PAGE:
Last year, Mary Lynn Gloeckle and bandmate Joe Camerlengo were in the basement of Camerlengo's Olde Towne East home trying to finish the album they'd been writing and recording and mixing for months. Affectionately dubbed the Fair, the lower-level space actually resembles something out of a low-budget sci-fi movie, with silver glitter scattered across damp stones.

Last year, Mary Lynn Gloeckle and bandmate Joe Camerlengo were in the basement of Camerlengo's Olde Towne East home trying to finish the album they'd been writing and recording and mixing for months. Affectionately dubbed the Fair, the lower-level space actually resembles something out of a low-budget sci-fi movie, with silver glitter scattered across damp stones.

"It's this insane location," said guitarist Camerlengo, who, along with singer/keyboardist Gloeckle, drummer Jeremy Skeen and bassist Corey Montgomery, was also doused in glitter after a recent photo shoot at Alive's Downtown offices. "It was night 400 of working on the album or something. We were just sitting in the dark, and I remember we were going through songs to see how we felt. And there was one song where we played it, and we didn't say anything for like a half hour."

"I might have had my head down," said Gloeckle, who performs as Mary Lynn. "I was having a mental breakdown in the basement."

"You were like, 'I don't even know what to think. I don't even know if this sounds good,'" said Camerlengo (he and Gloeckle finish each other's sentences often). "You were talking about how you didn't know if you should even release the album. You were losing your fucking mind."

It was the make-or-break moment for what would eventually become My Animal, the follow-up to Mary Lynn's 2013 debut album, Familiar Things & Places. The band will release the vinyl version of My Animal (Anyway Records) locally at Carabar on Friday, Aug. 19, and nationally on Sept. 23.

The light bulb that brightened that dark moment in the basement was a realization that the band members needed someone else to assemble the pieces they'd collected. Gloeckle and Camerlengo, whose musical history dates back to their time in chamber-pop group This is My Suitcase, remembered a standing offer from Philadelphia producer/engineer Bill Moriarty (a frequent collaborator with Dr. Dog, one of Gloeckle's favorite bands) to mix some songs from their former band, so they reached out by email. A few months later, they were sitting in Moriarty's living room mixing the record.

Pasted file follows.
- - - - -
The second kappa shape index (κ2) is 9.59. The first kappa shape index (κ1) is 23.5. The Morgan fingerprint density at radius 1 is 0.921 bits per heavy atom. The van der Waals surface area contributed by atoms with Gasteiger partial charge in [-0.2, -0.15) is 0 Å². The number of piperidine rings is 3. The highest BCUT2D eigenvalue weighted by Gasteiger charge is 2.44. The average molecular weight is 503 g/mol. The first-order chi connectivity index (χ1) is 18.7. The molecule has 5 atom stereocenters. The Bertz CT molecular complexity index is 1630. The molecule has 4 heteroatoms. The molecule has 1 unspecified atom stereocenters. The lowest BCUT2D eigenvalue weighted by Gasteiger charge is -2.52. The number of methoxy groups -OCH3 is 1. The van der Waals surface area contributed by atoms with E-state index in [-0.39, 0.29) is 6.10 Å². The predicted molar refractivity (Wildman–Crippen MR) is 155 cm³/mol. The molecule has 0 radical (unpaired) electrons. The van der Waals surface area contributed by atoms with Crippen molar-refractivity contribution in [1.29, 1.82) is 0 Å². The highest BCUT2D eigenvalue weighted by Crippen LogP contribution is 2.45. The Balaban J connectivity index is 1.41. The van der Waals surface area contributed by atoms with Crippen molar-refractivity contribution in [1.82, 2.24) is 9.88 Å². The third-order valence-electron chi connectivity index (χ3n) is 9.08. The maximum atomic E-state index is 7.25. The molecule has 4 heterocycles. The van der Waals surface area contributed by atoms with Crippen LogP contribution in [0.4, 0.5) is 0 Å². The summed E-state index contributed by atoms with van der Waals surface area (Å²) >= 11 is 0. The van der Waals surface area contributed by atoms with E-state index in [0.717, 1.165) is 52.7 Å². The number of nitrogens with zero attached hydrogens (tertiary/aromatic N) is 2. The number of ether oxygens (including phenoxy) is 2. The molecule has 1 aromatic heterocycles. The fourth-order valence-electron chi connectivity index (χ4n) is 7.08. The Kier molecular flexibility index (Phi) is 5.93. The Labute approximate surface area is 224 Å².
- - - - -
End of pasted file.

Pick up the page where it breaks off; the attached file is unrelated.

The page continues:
"It let us focus more on the art side of it," Gloeckle said of handing over the tracks. "It was also cool just to see and hear him work. I felt like I was watching Walt Disney make a movie."

Camerlengo had a similar feeling working with Gloeckle. He helped write a guitar part for "Space" - one of 11 expertly crafted, piano-forward pop-rock tunes that comprise one of the best albums to come out of Columbus this year - and then Gloeckle sat down and began writing piano parts around the riff.

"She picked the chords in this crazy way," Camerlengo said. "It was amazing."

Gloeckle stretches her strong voice in new ways on My Animal, and the record incorporates more layers of fuzzy noise to accompany the bouncy piano and lyrics that find Gloeckle venting about a bad day made worse by co-workers asking if she's OK ("If my day doesn't go your way, please don't say, 'cuz I tried and I tried," she sings on "Um") and working through broken relationships (she laments a "break that makes me want to die" on "The Break").

Gloeckle doesn't seem to know how to make a song without a playful hook, but that doesn't mean My Animal is "cute."

"Some people hear it and equate it to cute because, a.) Mary Lynn is a girl and the world is sexist," Camerlengo said, "and b.) she has glasses and her name is Mary Lynn. So people are like, 'Oh, you're so cute and fun!' And it's like, well, you're not wrong, but you would never walk up to some dude making a pop record and be like, 'Aw, Frank Ocean, you're cute!'"

"It's a rock 'n' roll album, too," Gloeckle said. "Going into this, I accepted that I make rock 'n' roll music."